Following Samsung, many Korean companies withdrew factories from China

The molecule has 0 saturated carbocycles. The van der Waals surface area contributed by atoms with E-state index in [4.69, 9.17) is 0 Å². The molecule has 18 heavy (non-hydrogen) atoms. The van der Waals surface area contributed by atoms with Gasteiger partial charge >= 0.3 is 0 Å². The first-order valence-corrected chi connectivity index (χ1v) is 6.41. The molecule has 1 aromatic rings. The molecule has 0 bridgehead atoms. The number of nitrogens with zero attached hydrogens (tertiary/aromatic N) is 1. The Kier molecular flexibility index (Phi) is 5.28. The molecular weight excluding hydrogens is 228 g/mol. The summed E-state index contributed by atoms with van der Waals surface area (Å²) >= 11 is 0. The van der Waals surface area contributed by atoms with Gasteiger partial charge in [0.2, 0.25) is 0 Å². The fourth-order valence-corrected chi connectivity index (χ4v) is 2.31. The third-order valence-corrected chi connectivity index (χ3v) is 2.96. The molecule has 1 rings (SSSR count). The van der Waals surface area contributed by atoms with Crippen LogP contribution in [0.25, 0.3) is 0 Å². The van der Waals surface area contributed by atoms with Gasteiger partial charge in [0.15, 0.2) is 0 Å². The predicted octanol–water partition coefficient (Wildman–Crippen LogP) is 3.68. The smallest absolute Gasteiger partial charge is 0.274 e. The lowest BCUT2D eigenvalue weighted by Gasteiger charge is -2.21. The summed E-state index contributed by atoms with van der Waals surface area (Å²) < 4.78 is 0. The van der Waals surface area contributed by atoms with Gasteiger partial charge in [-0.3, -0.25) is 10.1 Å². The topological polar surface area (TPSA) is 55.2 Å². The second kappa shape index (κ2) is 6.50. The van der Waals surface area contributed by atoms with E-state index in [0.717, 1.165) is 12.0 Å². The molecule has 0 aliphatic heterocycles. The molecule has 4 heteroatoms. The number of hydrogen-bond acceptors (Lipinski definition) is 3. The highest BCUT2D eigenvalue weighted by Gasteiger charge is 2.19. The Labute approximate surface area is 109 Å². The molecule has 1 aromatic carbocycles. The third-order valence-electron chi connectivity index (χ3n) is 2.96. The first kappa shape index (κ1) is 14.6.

After Samsung fired its first shot, a series of Korean companies were trying to switch production lines from “world factories”. After the news that Samsung is about to close its last factory in Huizhou, China, many other Korean companies are also preparing to withdraw from China. Hyundai Motor, Kia Motors and LG Electronics are all considering a retreat. According to Nikkei, this is an action to avoid dependence on China. Korean companies identify factors such as competition from domestic companies, geopolitical tensions and China’s economic policy that may put every company at risk. “It seems that they are only trying to keep up to this point in order to avoid being made difficult by the Chinese government, but now they can’t stand it anymore,” said a source in the financial industry in Japan, often working with Korean companies. Quoc told Nikkei. Follow Samsung to leave China Samsung is the leading company in this trend. When the smartphone market share in China dropped to too low, less than 1% in 2018, many people predicted that Samsung will soon close its factory in Huizhou. It used to provide a fifth of all phones sold in China in 2011. The Korean company has been trying hard to maintain production, because closing this factory will make it difficult for Samsung to meet the employment targets set by the city government. However, Samsung has not been able to maintain more, and has stopped producing smartphones at this factory since late 2018. Many workers are offered early retirement. “When Samsung was at the forefront, our psychological barrier was low,” said the employee, who works for another Korean company. Hyundai Motor announced a suspension of production at the plant near Beijing, with a capacity of 300,000 vehicles per year in May. Kia also said it would stop producing Kia brand cars at its factory in Jiangsu province in June. Meanwhile, LG Electronics said it has shipped all exported air-conditioner production lines to the US market from its factory in Zhejiang province to Korea. “Many companies have been very optimistic about China just three or four years ago. Now more than half of Korean companies are considering withdrawing from here, both in terms of business and production,” said Peter Kim, home. Strategic analysis at Mirae Asset Daewoo on the Financial Times. Negative waves continue to come This is not the first time Korean companies have to consider the risks in the Chinese market. However, all concerns are ignored when they are still doing well in this country. In 2012, Samsung is still the leading smartphone brand in China. By 2016, Hyundai still ranked third in the car market share in this country, behind only Volkswagen and General Motors. However, in the past few years, domestic brands have started to counterattack. The strong areas of Korea such as semiconductors or cars have the appearance of worthy Chinese competitors. Samsung slipped out of the top 10 smartphone brands, while Hyundai was categorized as a “second-class” car with a sixth or seventh position in market share. In 2017, the decision to deploy the US missile defense system in South Korea was opposed by the Chinese side. This led to a movement to boycott Korean brands, causing Lotte to withdraw all supermarkets from China. Other brands continue to face difficulties for more than a year, and they have not yet made good business again, the US-China trade war takes place. Export to China, South Korea’s largest market, dropped by 20% in the past year, according to data released in May. The US government plans to increase import duties on many goods from China also makes many Korean companies have factories in China worried. The decision to put Huawei on the US blacklist makes things worse. If Huawei is pushed into the bottom line, their large orders with Korean chip suppliers will be canceled, causing supply to outstrip market demand. This will lead to a sharp drop in component prices, affecting Korea’s important business. China is Korea’s most important market. Excluding Huawei’s case, the decrease in semiconductor components caused semiconductor exports to China to drop by 31% in the past year. When Huawei no longer purchases, things will be really bad for the Korean semiconductor industry. In addition, China is not happy when Korea’s two largest carriers, SK Telecom and KT Corp, do not use Huawei components when deploying 5G networks in the country. Samsung, LG, Hyundai or Kia may want to quickly forget the experience in China to focus on new markets and production environments, just like Lotte did last year. “I am light-hearted when I have now forgotten about the sad memories of China, and focused on new markets,” said Lee Hak-jae, Vice President of Lotte Mart’s foreign business development division. on the Financial Times. “We have had many in-depth discussions to find an alternative market for China. The lesson from China is that growth is not synonymous with long-term sustainable success,” Lee said.